Prior to starting the step-number data communications mode, as exemplarily shown in FIG. 7, the player places the infrared transmitter/receiver 51 of the pedometer-incorporated game machine 50 in such manner as to be opposed to the infrared transmitter/receiver 31 internally-provided in the game machine 20 or the infrared transmitter/receiver 16 provided to the cartridge 10A, and establishes an environment for infrared communications. Thereafter, the player selects the step-number data communications mode on the above-described mode selection screen (step S1). In response thereto, the pedometer communications subroutine in step S9 is started. Hereinafter, the operation thereof is described in detail with reference to FIG. 16.

In step S91, it is determined whether the pedometer communication mode is selected.

In step S92, it is determined whether the infrared transmitter/receivers 31 and 51 are securely linked. If securely linked, the procedure goes to step S93.

In step S93, the area 12 i on the RAM 25 is provided, for storage, with step-number data W (or data relevant to the step number obtained by dividing the step-number data by a predetermined step number) transmitted from the pedometer-incorporated game machine 50.

In step S94, based on the equation shown in the table of FIG. 17, the item type is determined for the step-number data W.

In step S95, the item data is stored in the area 12 h on the RAM 25. In this case, the larger the value of the step-number data W, the more rare the item type in the normal game play is presented according to the step-number data. Accordingly, the player will not stick in the house to play the game, rather exercises, e.g., walks, as a part of the game.

During or at the end of the game, a command “save data” is displayed, and if selected, the CPU 23 transfers, to the RAM 12 for writing, the data stored in the storage regions 12A to 12E on the RAM 25 in the game machine 20. In this manner, the RAM 12 is provided with the data relevant to the game process, and the data is backed up, for example by battery, (not shown) for the next play.

In step S91, on the other hand, if determined that the communications mode with the pedometer-incorporated game machine 50 is not selected, the steps S92 to S95 are skipped to terminate this subroutine (S9). The procedure then returns to the player object processing subroutine in step S2.

By referring to the table in FIG. 17, it is now briefly described how the item type presented relevant to the step-number data W is determined.

First, if the step-number data W is smaller than a predetermined value b1, an item b1 is presented. If the step-number data W is larger than the predetermined value b1 but smaller than a predetermined value b2, an item b2 is presented. If the step-number data W is larger than the predetermined value b2 but smaller than a predetermined value b3, an item b3 is presented. If the step-number data W is larger than the predetermined value b3 but smaller than a predetermined value b4, an item b4 is presented. If the step-number data W is larger than the predetermined value b4, an item b5 is presented. Although a predetermined value bN (where N is an arbitrary integer) is set to b1 to b4 in this embodiment, the range for the value may be increased or decreased as required or the predetermined value bN may be arbitrarily set. Accordingly, the game becomes more interesting.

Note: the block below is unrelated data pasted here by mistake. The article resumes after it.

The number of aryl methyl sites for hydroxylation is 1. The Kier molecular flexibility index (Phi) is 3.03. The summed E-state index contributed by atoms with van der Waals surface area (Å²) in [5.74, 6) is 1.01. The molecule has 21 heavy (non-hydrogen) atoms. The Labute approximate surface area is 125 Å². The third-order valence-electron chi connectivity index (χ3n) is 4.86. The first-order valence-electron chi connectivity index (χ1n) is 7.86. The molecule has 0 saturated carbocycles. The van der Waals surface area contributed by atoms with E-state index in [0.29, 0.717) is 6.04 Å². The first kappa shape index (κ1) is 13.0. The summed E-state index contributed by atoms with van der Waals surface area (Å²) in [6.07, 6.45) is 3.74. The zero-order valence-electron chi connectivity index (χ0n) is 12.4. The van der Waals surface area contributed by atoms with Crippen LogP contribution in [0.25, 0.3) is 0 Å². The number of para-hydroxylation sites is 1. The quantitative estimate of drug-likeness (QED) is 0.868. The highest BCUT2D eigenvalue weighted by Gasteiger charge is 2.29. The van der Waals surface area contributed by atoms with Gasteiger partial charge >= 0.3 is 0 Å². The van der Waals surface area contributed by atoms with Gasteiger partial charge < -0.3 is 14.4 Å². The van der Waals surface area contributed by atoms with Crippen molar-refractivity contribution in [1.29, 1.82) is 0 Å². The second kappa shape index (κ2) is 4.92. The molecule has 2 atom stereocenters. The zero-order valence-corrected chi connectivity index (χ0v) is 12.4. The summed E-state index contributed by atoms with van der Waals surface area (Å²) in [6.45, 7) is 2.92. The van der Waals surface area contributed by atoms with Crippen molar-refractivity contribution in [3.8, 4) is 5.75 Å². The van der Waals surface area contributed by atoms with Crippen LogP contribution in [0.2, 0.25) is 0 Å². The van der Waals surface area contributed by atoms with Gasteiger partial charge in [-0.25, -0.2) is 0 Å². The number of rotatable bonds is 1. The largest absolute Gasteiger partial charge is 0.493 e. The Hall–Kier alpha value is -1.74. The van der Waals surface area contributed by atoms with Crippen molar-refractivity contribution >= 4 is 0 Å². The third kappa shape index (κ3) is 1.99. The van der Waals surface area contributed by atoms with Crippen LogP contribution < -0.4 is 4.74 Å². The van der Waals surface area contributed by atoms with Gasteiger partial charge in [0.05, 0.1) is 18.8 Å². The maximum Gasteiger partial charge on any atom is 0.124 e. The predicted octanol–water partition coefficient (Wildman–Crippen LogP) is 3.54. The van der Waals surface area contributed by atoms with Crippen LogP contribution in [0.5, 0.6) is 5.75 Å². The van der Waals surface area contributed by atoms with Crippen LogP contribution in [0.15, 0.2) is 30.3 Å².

Note that the description in the foregoing is made for a roll playing game, for example, a game played for capturing and training pokemons. However, the present invention is technically applicable to other type of games such as an action game or sports game. If another type of game such as an action game or sports game employs the present invention, the item type to be presented based on the ID data and/or the step-number data is changed according to the type of the game.

Furthermore, according to the type of the game, pokemons' virus infection may be altered to a disease that is contagious to person or animal favorable for the game process if infected, and such favorableness may also be appropriately altered.

Still further, in the above-described embodiment, although the image-display game device is exemplarily implemented by a portable game machine and game cartridge for using therewith, a video game machine connected to a television receiver may also implement the present invention. In such a case, the information storage medium may be implemented by a game cartridge, optical storage medium such as CD-ROM or DVD, or magnetic disk.

While the invention has been described in detail, the foregoing description is in all aspects illustrative and not restrictive. It is understood that numerous other modifications and variations can be devised without departing from the scope of the invention.

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JPH11299988A Title not available
JPH11309273A Title not available
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Classifications
U.S. Classification463/31, 463/43
International ClassificationA63F13/00, A63F13/06, A63F13/10
Cooperative ClassificationA63F2300/8058, A63F2300/408, A63F2300/65, A63F13/10, A63F2300/204, A63F2300/8029
European ClassificationA63F13/10